Mt Kitchener zoomed in on a failed attempt of the Grand Central Couloir.

Mountain landscapes zoomed in.

When I take all my gear.

All the gear I bring sometimes.

My all-out setup is heavy. I tend to bring it if I’ll be jugging lines and it’s a paid commercial shoot. During these shoots I will bring both camera bodies, The Canon 5d iv and 5dsr, a tripod, a static rope, my personal climbing kit, my jugging kit and these lenses:

Canon 11-24mm f/4L (for shooting top down)

Canon 16-35mm f/4L IS (for shooting top down when I want IS, often I leave this lens home)

Canon 24-105mm f/4L IS (for shooting from the side and top down)

Canon 70-200mm f/4L IS (for shooting top down, from the side, portraits, lifestyle + gear detail)

Canon 400mm f/5.6L (for shooting long shots from afar)

Sigma 50mm f/1.4 art (for shooting in low-light, details, portraits and other artsy type shots)

Sigma 100-300mm f/4 EX DG HSM APO (for shooting shots from afar)

Usually I’ll have a belay seat with me and a 60m 9mm static line to jug using this setup.

Camera setup while hanging on ropes.

When I leave the ground, I can’t shoot from afar anymore so I don’t bother bringing those lenses described above up the climb. Sometimes I’ll take both camera bodies with me setup with a different lens each or I’ll just take the Canon 5d iv and two or three lens depending on the situation. If I think the climbing will be fast and I won’t have time to change lenses I bring both bodies but if it’s shady and I am free hanging semi-spinning on a rope I won’t bring the 5dsr as I need a higher ISO to have a shutter speed that will get a sharp image with so much movement happening.

Lately I have been jugging the pitch and tagging up my Cilo 26 bag filled with camera gear. When shooting top down I want the 11-24mm for when the climber is nearing the top of the pitch and I have been using the 24-105mm or 70-200mm depending on the angles and the length of the pitch. If the pitch is really long I might start with the 70-200mm on the 5d iv and then switch to the 24-105mm as the climber gets closer and then grab the 5dsr with the 11-24mm already setup on it.

Often, it is the Canon 5d iv with 2-3 lenses. Always the 11-24mm for the top and then one of or both the 24-105mm and 70-200mm for lower down on the pitch.

Zoomed in, Jeff Mercier on the third pitch of Big Brother on the Little Sister in Canmore, AB

Zoomed in at the start of the pitch.

Zoomed out, Jeff Mercier on the third pitch of Big Brother on the Little Sister in Canmore, AB

11-24mm with Jeff top down

Shooting from distance to start and then climbing setup.

When shooting from afar to start and then joining in on the climbing.

The fourth setup I seem to be using on occasion is an in-between setup for when I can shoot from the side from afar but then join in on the climbing too. Usually this means shooting the first and possibly second pitches from off in the distance and then running back over to tie-in and climb myself. In these scenarios I carry in a longer lens but don’t bother with two camera bodies.

So I’ll take the Canon 5d iv along with:

11-24mm to use when climbing and then these lenses to shoot from afar. 24-105mm, 70-200mm, 400mm. It depends on the location though, if I know the climb I might forego bringing say the 400mm or the 24-105mm depending on the terrain and if I know the distance I want to shoot from.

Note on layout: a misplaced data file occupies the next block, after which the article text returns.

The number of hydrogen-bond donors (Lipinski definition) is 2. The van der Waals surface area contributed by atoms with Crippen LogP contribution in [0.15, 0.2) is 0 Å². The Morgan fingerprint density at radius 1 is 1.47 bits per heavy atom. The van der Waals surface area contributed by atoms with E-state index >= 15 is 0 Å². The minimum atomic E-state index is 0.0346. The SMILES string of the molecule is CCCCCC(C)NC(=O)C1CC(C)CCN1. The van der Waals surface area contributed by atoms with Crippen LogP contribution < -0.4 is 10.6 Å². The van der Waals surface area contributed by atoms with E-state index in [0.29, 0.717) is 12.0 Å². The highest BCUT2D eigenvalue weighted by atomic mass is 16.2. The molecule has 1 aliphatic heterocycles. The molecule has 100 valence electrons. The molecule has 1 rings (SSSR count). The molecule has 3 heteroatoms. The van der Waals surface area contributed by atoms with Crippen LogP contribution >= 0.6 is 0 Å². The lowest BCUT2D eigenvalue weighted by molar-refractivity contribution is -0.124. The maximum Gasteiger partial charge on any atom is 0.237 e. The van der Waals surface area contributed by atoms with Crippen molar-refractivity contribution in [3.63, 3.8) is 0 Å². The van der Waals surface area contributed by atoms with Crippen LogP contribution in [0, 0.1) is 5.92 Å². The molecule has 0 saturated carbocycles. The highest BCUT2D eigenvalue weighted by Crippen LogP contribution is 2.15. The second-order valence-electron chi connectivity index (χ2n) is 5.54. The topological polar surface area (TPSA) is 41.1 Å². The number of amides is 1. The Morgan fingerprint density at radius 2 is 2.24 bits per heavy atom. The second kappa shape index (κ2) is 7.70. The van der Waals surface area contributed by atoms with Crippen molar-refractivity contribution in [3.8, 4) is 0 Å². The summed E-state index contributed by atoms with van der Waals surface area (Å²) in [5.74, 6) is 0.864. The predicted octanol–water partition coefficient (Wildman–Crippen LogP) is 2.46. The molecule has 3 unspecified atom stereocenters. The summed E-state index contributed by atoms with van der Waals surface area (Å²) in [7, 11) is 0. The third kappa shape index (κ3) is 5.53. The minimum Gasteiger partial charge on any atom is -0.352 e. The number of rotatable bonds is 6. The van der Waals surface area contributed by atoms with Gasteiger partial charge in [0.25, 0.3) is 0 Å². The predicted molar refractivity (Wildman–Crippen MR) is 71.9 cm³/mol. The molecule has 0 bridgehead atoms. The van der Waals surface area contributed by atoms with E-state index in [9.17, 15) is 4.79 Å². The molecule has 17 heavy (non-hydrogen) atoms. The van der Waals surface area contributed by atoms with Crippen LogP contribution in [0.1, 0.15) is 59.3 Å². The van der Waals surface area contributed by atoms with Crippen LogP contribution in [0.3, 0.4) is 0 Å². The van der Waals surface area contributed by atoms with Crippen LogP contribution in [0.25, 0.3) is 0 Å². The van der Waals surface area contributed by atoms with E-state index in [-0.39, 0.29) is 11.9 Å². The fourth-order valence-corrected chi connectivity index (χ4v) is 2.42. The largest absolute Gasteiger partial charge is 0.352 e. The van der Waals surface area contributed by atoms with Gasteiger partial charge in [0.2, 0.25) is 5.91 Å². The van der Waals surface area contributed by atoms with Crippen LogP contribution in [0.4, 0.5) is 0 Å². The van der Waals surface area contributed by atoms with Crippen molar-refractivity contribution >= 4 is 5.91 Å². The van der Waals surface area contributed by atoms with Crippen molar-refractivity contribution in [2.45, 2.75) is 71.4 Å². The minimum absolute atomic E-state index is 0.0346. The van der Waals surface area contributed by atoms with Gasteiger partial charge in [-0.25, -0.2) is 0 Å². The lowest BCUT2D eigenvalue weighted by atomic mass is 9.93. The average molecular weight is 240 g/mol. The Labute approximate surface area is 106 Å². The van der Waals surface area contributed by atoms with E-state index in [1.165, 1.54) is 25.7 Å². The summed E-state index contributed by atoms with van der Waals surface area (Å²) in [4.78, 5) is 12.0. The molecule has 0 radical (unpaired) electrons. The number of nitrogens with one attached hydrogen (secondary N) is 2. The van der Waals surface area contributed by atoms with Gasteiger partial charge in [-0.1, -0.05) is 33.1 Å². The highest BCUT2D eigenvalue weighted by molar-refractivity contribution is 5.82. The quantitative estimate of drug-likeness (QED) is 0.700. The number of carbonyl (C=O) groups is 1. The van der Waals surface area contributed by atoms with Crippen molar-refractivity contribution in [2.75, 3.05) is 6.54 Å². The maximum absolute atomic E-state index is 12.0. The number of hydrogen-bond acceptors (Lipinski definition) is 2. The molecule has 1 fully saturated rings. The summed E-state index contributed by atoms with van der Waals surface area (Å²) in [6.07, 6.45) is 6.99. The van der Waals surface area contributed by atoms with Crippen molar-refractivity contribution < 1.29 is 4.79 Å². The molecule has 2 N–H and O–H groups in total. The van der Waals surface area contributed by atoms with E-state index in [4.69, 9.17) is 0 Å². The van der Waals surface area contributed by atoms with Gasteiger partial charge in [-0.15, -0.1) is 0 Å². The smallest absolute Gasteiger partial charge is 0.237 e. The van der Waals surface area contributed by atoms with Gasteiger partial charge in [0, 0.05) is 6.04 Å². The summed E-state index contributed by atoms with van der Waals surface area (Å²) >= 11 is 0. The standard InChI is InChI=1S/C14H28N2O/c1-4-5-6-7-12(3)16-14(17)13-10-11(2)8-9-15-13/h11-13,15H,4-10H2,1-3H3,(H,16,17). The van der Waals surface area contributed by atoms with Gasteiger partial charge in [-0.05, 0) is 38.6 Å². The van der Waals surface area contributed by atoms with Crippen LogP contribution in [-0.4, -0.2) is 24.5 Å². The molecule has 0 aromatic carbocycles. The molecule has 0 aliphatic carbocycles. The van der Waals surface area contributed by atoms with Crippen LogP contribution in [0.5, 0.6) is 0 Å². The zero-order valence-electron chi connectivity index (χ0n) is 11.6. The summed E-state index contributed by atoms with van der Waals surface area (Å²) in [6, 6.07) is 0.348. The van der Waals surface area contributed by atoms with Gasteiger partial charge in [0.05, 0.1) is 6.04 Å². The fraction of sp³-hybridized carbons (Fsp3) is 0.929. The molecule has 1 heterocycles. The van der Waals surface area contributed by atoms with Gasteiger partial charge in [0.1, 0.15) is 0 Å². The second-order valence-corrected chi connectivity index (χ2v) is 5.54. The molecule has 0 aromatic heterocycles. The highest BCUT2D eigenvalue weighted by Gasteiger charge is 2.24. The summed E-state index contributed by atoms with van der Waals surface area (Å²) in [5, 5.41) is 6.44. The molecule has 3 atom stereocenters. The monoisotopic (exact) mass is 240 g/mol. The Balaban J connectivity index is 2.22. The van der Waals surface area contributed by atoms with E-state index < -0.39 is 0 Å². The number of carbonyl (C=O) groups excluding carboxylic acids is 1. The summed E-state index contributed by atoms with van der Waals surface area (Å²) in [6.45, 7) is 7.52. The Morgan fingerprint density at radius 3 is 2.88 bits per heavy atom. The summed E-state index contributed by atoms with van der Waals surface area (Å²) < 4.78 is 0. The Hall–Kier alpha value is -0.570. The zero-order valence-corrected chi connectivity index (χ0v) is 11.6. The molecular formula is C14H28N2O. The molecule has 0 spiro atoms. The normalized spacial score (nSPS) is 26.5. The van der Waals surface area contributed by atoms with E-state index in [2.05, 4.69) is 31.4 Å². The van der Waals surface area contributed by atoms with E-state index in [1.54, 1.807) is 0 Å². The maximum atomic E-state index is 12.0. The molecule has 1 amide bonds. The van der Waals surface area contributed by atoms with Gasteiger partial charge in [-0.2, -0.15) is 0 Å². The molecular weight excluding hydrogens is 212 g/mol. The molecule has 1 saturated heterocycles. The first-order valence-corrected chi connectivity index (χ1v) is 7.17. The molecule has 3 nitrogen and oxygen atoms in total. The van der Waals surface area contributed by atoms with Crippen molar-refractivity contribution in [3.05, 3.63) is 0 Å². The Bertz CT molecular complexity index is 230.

I would like to reduce this setup to the 11-24mm, the 24-105mm and the Canon 100-400mm f4.5/5.6L but I don’t have the third lens yet. I keep waiting for Canon to hook me up but no luck…

It always seems like a balance of bringing enough gear to get a variety of shots but not enough gear that I am too slow to keep up, although arguably that’s most days out ha.

What I use when shooting from far away. S

When I am not climbing and shooting from off in the distance.

If I won’t be joining the climbers and I’ll just be shooting from afar I cut out the wide angle lenses because they won’t be of use and I add in the 5dsr body because of it’s high resolution and sharpness. I often take both bodies and a tripod.

The lenses I bring are:

Canon 24-105mm f/4L IS

Canon 70-200mm f/4L IS

Canon 400mm f/5.6

And sometimes the Sigma 100-300

I’d like to amalgamate this setup into the 24-105mm and the Canon 100-400mm f4.5/5.6L but have not done that yet. I’ve been renting the 100-400mm from time to time though in Calgary and really like it.

Etienne climbing Topaze, one of the zoomed in shots from the shoot above.

What else to bring.

On top of the bodies and lenses I will often have 1-2 additional batteries depending on the weather and another CF or SD card as well. On rare occasions I have had issues on extremely cold days with a battery or a memory card and they are quickly fixed by grabbing the extra and putting the card or battery in question into a chest pocket and warming it up. I just don’t want to miss the action while that is happening.

I find taking a camera lens pen to clean off the lens in the winter essential. It doesn’t take much to get snow on the lens and then I want to brush it off. I usually bring two putting one in a chest pocket and another in a leg pocket just so I can find it quick without faffing.

Got any comments or questions? Leave one below.